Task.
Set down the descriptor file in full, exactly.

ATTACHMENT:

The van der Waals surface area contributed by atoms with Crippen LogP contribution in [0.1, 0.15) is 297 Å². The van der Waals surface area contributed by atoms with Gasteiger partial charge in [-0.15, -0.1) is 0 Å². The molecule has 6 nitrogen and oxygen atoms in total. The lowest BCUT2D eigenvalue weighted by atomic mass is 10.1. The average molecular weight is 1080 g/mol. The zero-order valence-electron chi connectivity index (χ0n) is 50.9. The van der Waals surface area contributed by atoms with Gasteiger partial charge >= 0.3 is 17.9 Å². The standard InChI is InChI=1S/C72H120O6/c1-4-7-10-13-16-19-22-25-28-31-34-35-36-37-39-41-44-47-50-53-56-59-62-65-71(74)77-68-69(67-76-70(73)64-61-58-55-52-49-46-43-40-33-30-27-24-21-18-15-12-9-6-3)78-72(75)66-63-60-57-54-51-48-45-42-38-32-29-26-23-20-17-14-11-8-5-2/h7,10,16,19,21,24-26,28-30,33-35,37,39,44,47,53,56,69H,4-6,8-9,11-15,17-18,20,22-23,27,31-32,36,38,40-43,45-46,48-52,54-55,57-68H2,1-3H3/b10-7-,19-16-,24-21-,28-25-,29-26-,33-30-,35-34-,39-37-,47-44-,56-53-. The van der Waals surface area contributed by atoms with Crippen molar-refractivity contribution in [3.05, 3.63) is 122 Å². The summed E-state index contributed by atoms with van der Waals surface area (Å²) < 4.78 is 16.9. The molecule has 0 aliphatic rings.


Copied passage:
The van der Waals surface area contributed by atoms with Crippen LogP contribution in [0.1, 0.15) is 297 Å². The van der Waals surface area contributed by atoms with Gasteiger partial charge in [-0.15, -0.1) is 0 Å². The molecule has 6 nitrogen and oxygen atoms in total. The lowest BCUT2D eigenvalue weighted by atomic mass is 10.1. The average molecular weight is 1080 g/mol. The zero-order valence-electron chi connectivity index (χ0n) is 50.9. The van der Waals surface area contributed by atoms with Gasteiger partial charge >= 0.3 is 17.9 Å². The standard InChI is InChI=1S/C72H120O6/c1-4-7-10-13-16-19-22-25-28-31-34-35-36-37-39-41-44-47-50-53-56-59-62-65-71(74)77-68-69(67-76-70(73)64-61-58-55-52-49-46-43-40-33-30-27-24-21-18-15-12-9-6-3)78-72(75)66-63-60-57-54-51-48-45-42-38-32-29-26-23-20-17-14-11-8-5-2/h7,10,16,19,21,24-26,28-30,33-35,37,39,44,47,53,56,69H,4-6,8-9,11-15,17-18,20,22-23,27,31-32,36,38,40-43,45-46,48-52,54-55,57-68H2,1-3H3/b10-7-,19-16-,24-21-,28-25-,29-26-,33-30-,35-34-,39-37-,47-44-,56-53-. The van der Waals surface area contributed by atoms with Crippen molar-refractivity contribution in [3.05, 3.63) is 122 Å². The summed E-state index contributed by atoms with van der Waals surface area (Å²) < 4.78 is 16.9. The molecule has 0 aliphatic rings.